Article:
David Ripley, the most successful head coach in Northamptonshire's history, has announced he will be standing down after ten years in the role at the end of the 2021 season.
Ripley, who took over from the late David Capel in 2012, guided Northamptonshire to two major trophies, the T20 Blast titles in 2013 and 2016, while also overseeing two promotions to the top flight of the County Championship, in 2013 and 2019.
His decision to stand down, at the age of 54, was revealed to the club membership at their Annual General Meeting at Wantage Road on Tuesday evening, where it was also confirmed he will be staying on at the club to take up "a different coaching role".
Ripley informed his players of the decision on Sunday, prior to the start of their ongoing County Championship fixture against Surrey at Northampton. He will remain in charge of the first team for their final two fixtures of the season, at home to Durham this week, and away to Essex in the final round.
Despite some relatively lean years in recent times, Ripley's legendary status is assured at Wantage Road, thanks in particular to the 2013 T20 Blast triumph. In his first full season in charge, he joined forces with club captain Alex Wakely to deliver the county's first silverware in 21 years, and did so in the midst of a financial squeeze at the club, through the early adoption of the sort of data-driven recruitment that is now standard among T20 teams.
That initial side contained a raft of powerful ball-strikers in Richard Levi, Cameron White, Ben Duckett, Josh Cobb and David Willey, and duly overwhelmed Surrey by 102 runs in a rain-affected final at Edgbaston. The same captain/coach combination then cemented their status by guiding Northants to a second Blast title three years later, when Durham this time were edged out by four wickets, again at Edgbaston.
Although Ripley was also successful in helping Northants punch above their weight in first-class cricket with two promotions to the top flight, it was the club's pedigree as a T20 outfit that defined his tenure, and speaking to BBC Northampton, he admitted their shortcomings in this season's Blast campaign had made up his mind, after they finished bottom of the North Group with four wins from 13.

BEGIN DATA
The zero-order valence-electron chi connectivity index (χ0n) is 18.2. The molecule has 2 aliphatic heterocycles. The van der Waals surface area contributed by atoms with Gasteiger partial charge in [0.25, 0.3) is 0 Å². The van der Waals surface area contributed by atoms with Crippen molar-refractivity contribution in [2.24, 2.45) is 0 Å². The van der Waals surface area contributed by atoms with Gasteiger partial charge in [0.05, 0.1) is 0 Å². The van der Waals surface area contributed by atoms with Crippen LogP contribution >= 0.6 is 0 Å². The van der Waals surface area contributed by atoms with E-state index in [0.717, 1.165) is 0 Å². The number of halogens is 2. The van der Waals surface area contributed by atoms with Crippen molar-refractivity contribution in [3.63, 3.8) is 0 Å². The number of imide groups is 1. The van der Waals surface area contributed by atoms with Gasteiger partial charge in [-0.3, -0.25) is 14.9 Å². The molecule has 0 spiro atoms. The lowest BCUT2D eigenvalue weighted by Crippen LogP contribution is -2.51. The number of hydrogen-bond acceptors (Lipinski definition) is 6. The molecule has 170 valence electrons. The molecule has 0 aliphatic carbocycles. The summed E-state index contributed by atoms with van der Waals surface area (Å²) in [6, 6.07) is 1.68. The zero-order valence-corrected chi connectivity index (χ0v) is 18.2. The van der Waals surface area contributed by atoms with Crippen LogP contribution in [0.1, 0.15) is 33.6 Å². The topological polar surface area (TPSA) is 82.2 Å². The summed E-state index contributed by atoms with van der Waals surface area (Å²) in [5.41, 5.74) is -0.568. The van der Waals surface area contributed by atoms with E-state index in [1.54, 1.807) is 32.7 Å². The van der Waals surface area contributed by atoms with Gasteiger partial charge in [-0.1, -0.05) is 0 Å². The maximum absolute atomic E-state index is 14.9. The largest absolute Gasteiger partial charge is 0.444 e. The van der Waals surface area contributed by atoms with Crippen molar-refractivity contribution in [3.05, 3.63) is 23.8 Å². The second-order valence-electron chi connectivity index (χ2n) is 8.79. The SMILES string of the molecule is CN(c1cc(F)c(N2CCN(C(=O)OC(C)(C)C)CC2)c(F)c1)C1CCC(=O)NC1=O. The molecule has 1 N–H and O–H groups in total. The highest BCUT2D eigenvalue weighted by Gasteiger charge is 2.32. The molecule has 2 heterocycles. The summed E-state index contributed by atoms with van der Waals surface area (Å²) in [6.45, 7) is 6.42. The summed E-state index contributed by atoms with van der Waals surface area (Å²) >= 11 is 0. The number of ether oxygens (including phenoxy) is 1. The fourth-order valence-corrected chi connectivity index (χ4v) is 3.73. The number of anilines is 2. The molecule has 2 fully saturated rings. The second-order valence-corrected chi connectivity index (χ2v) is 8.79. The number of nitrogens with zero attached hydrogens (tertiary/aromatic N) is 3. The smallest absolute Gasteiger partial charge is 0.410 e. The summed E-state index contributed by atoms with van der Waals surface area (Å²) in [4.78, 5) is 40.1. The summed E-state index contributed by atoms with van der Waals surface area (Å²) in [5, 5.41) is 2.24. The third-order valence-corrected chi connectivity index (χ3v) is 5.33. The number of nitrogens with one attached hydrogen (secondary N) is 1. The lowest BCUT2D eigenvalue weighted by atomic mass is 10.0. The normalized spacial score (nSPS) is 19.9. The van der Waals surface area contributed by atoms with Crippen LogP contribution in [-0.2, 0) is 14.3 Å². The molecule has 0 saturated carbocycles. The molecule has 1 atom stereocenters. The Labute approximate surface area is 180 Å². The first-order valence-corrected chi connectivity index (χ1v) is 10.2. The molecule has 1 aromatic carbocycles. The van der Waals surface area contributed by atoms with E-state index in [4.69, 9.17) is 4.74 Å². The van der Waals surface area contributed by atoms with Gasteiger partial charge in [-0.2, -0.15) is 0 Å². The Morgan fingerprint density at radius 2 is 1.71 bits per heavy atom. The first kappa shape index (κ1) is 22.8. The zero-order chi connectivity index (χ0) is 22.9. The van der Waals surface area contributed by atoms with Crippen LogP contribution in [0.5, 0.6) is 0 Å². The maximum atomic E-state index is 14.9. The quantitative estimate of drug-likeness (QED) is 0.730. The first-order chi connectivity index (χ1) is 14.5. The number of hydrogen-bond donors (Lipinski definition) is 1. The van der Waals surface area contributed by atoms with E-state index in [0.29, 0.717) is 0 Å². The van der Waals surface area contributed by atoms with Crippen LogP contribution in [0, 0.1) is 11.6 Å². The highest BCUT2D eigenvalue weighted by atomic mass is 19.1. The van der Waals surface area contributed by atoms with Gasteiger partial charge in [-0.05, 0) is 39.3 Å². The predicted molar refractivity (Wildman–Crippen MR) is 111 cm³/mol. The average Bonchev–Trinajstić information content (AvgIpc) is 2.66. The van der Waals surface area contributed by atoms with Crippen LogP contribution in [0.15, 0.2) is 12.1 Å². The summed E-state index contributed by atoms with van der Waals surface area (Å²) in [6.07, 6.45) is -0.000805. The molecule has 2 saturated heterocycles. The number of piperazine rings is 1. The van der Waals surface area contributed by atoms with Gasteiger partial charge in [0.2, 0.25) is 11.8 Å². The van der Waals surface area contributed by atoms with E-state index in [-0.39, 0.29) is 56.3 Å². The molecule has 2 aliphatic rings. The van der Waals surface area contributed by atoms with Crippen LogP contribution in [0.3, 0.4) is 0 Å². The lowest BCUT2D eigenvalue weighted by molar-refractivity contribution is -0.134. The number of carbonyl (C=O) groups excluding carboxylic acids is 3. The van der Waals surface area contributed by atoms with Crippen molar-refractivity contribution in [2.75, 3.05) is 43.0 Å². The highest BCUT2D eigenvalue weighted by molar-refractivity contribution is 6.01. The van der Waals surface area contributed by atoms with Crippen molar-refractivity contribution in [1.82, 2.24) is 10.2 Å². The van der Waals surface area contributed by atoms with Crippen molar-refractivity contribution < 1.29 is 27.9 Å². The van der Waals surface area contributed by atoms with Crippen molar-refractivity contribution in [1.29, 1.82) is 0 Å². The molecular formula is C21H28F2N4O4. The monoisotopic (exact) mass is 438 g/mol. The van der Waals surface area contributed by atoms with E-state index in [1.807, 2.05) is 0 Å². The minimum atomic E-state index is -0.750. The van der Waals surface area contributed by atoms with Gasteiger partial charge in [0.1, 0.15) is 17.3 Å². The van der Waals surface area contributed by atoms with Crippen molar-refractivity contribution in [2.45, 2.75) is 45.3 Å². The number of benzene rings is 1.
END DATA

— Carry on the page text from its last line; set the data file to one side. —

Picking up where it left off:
"I have been here before, in 2019 I was challenging myself as to whether I was still taking the group forward," Ripley told BBC Northampton. "Obviously we then got promotion and we had some success, and then some new coaches arrived [John Sadler and Chris Liddle].
"That changed the dynamic a little bit and I fed off that, and we have obviously had the pandemic to get through.
"But when we finished bottom of the T20 league I think that was pretty much me done, and thinking it was time to hand it over to somebody else. I have had my time, I think that is just the bottom line.
"I am fortunate enough to have had some highs, that is why I have done nine years, because if you don't have the highs you don't get too long in the head coach's role.
"But there has been some tough times as well, and I think eventually it has caught up with me." As a lifelong servant of the club, Ripley played 306 first-class matches for Northants between 1984 and 2001, scoring 8,681 runs (with nine hundreds) and claimed 752 dismissals behind the stumps, second only to Keith Andrew in the club's all-time list.
He also played 281 List A matches for the county, and was a member of the side that defeated Leicestershire at Lord's to win the 1992 NatWest Trophy.